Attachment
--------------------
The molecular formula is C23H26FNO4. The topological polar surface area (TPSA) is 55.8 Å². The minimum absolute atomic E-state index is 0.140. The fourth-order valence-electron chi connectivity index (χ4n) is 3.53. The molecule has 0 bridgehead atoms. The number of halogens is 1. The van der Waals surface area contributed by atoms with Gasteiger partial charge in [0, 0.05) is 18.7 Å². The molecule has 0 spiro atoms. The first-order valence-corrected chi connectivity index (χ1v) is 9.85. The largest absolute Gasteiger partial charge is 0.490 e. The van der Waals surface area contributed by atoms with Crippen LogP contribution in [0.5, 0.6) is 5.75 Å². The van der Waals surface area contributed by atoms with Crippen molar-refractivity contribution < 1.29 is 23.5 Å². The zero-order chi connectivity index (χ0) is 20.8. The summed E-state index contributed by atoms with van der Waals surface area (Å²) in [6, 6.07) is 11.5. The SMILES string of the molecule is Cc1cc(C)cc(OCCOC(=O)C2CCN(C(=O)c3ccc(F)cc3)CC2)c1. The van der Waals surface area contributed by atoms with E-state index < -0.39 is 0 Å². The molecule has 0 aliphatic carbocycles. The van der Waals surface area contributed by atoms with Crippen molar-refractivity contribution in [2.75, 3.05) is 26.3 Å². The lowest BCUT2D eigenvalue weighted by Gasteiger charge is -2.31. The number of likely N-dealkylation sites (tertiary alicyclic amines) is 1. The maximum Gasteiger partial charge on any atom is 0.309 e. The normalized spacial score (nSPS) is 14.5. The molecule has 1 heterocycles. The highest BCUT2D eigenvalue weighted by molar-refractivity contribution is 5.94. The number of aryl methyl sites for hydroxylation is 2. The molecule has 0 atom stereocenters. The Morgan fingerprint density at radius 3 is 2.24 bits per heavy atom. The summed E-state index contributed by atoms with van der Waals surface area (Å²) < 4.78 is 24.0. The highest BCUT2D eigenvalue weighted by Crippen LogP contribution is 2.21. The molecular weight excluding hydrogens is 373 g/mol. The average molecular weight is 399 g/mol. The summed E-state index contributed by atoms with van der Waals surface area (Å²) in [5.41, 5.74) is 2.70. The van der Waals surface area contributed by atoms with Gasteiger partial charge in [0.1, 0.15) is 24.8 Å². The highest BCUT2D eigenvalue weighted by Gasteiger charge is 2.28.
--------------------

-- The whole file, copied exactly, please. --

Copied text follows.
The molecular formula is C23H26FNO4. The topological polar surface area (TPSA) is 55.8 Å². The minimum absolute atomic E-state index is 0.140. The fourth-order valence-electron chi connectivity index (χ4n) is 3.53. The molecule has 0 bridgehead atoms. The number of halogens is 1. The van der Waals surface area contributed by atoms with Gasteiger partial charge in [0, 0.05) is 18.7 Å². The molecule has 0 spiro atoms. The first-order valence-corrected chi connectivity index (χ1v) is 9.85. The largest absolute Gasteiger partial charge is 0.490 e. The van der Waals surface area contributed by atoms with Crippen LogP contribution in [0.5, 0.6) is 5.75 Å². The van der Waals surface area contributed by atoms with Crippen molar-refractivity contribution < 1.29 is 23.5 Å². The zero-order chi connectivity index (χ0) is 20.8. The summed E-state index contributed by atoms with van der Waals surface area (Å²) in [6, 6.07) is 11.5. The SMILES string of the molecule is Cc1cc(C)cc(OCCOC(=O)C2CCN(C(=O)c3ccc(F)cc3)CC2)c1. The van der Waals surface area contributed by atoms with E-state index < -0.39 is 0 Å². The molecule has 0 aliphatic carbocycles. The van der Waals surface area contributed by atoms with Crippen molar-refractivity contribution in [2.75, 3.05) is 26.3 Å². The lowest BCUT2D eigenvalue weighted by Gasteiger charge is -2.31. The number of likely N-dealkylation sites (tertiary alicyclic amines) is 1. The maximum Gasteiger partial charge on any atom is 0.309 e. The normalized spacial score (nSPS) is 14.5. The molecule has 1 heterocycles. The highest BCUT2D eigenvalue weighted by molar-refractivity contribution is 5.94. The number of aryl methyl sites for hydroxylation is 2. The molecule has 0 atom stereocenters. The Morgan fingerprint density at radius 3 is 2.24 bits per heavy atom. The summed E-state index contributed by atoms with van der Waals surface area (Å²) < 4.78 is 24.0. The highest BCUT2D eigenvalue weighted by Crippen LogP contribution is 2.21. The molecular weight excluding hydrogens is 373 g/mol. The average molecular weight is 399 g/mol. The summed E-state index contributed by atoms with van der Waals surface area (Å²) in [5.41, 5.74) is 2.70. The van der Waals surface area contributed by atoms with Gasteiger partial charge in [0.1, 0.15) is 24.8 Å². The highest BCUT2D eigenvalue weighted by Gasteiger charge is 2.28.